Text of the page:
The contraceptive set to make family planning easier

Consistent use of family planning services has been one of the biggest challenges for many women of reproductive age.

But with a new easy-to-use contraceptive device, soon to be available to women in several developing countries, including Uganda, health experts believe this will change the trend.

This is after the Gates Foundation, drug company Pfizer and the Children’s Investment Fund Foundation signed a deal to make the contraceptive available to 69 developing countries, where the need for family planning remains high.

The new contraceptive, known as Sayana press, is a three-month injection which uses a special device with a small needle and no traditional syringe.
Previously, the technology has been used to administer hepatitis B jabs.

Sayana press is a reformulation of Pfizer’s depo-provera (medroxyprogesterone acetate), with the uniject injection system, which allows the contraceptive to be administered via an injection just under the skin. The uniject injection system is a small bubble of plastic, prefilled with a single dose and attached to a short needle.

“The use of this delivery system allows the contraceptive to be administered by health workers to women at home or in other convenient settings,” says a press statement from the Bill and Melinda Gates Foundation.

The numbers
More than 200 million women in developing countries want to delay pregnancy or prevent unwanted pregnancies but are not using any method of contraception.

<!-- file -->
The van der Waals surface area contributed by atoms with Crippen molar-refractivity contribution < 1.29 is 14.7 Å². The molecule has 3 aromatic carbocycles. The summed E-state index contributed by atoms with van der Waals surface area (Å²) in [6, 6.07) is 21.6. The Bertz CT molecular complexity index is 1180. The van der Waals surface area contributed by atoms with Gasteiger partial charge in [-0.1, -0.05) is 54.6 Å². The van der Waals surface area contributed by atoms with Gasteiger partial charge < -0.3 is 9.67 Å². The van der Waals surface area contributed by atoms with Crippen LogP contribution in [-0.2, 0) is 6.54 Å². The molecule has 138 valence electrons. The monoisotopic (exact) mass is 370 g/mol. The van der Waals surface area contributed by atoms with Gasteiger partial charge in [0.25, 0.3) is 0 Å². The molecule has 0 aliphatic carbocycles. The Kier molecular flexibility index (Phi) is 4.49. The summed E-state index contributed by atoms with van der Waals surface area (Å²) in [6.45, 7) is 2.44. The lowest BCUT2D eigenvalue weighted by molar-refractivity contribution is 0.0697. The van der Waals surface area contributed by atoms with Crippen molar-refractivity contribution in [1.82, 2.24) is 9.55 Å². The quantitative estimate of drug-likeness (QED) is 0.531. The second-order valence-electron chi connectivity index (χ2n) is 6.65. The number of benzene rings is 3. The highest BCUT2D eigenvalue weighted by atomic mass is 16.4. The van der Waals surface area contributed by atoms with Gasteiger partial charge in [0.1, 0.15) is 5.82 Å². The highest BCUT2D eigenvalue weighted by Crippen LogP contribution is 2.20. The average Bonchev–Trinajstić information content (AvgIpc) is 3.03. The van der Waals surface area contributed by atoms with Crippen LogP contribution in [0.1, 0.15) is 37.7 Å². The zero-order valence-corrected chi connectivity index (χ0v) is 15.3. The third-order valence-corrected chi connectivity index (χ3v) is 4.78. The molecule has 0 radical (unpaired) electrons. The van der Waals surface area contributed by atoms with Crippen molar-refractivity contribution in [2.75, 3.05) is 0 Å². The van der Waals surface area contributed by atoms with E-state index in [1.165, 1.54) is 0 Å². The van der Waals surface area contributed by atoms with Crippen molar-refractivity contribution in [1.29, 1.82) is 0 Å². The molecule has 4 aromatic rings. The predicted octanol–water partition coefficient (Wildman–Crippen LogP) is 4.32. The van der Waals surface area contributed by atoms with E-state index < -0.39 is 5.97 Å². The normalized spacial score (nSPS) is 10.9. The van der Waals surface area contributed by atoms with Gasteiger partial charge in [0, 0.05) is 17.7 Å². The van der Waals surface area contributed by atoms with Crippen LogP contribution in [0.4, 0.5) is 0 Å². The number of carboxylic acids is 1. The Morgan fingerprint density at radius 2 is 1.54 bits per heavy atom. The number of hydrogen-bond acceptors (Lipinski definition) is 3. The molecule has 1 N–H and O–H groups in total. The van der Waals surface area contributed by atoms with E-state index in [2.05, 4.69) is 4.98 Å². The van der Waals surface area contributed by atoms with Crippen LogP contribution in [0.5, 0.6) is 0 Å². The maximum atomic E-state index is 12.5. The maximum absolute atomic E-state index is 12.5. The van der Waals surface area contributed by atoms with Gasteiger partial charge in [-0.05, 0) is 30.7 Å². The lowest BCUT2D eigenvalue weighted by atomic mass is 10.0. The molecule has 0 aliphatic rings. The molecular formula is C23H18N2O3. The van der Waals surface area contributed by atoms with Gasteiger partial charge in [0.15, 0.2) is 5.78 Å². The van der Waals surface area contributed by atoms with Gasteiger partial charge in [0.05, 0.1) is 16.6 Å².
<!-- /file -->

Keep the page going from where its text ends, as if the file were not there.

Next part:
Early this month, Family Planning 2020, released its second progress report, which revealed that in 2013, the number of women using modern contraceptives in the 69 target countries increased by 8.4m to 273m. The report estimates that overall modern contraceptive use in 2013 helped avert 77m unintended pregnancies and 125,000 maternal deaths.
In Uganda, contraceptive prevalence rate remains low at 30 per cent, while maternal mortality stands at 438 per 100,000 live births.
According to a 2009 study by the Guttmacher Institute, contraceptive use in Uganda can avert an estimated 490,000 unintended pregnancies and 150,000 induced abortions each year.
“When women are able to plan their families, they are more likely to survive pregnancy and childbirth, to have healthier newborns and children, and to invest more in their families’ health and wellbeing,” said Dr Chris Elias, president of global development programme at the Bill and Melinda Gates Foundation.

Uganda, Niger and Senegal are some of the countries that will soon introduce the new contraceptive.

elirri@ug.nationmedia.com

SOURCE: Daily Monitor

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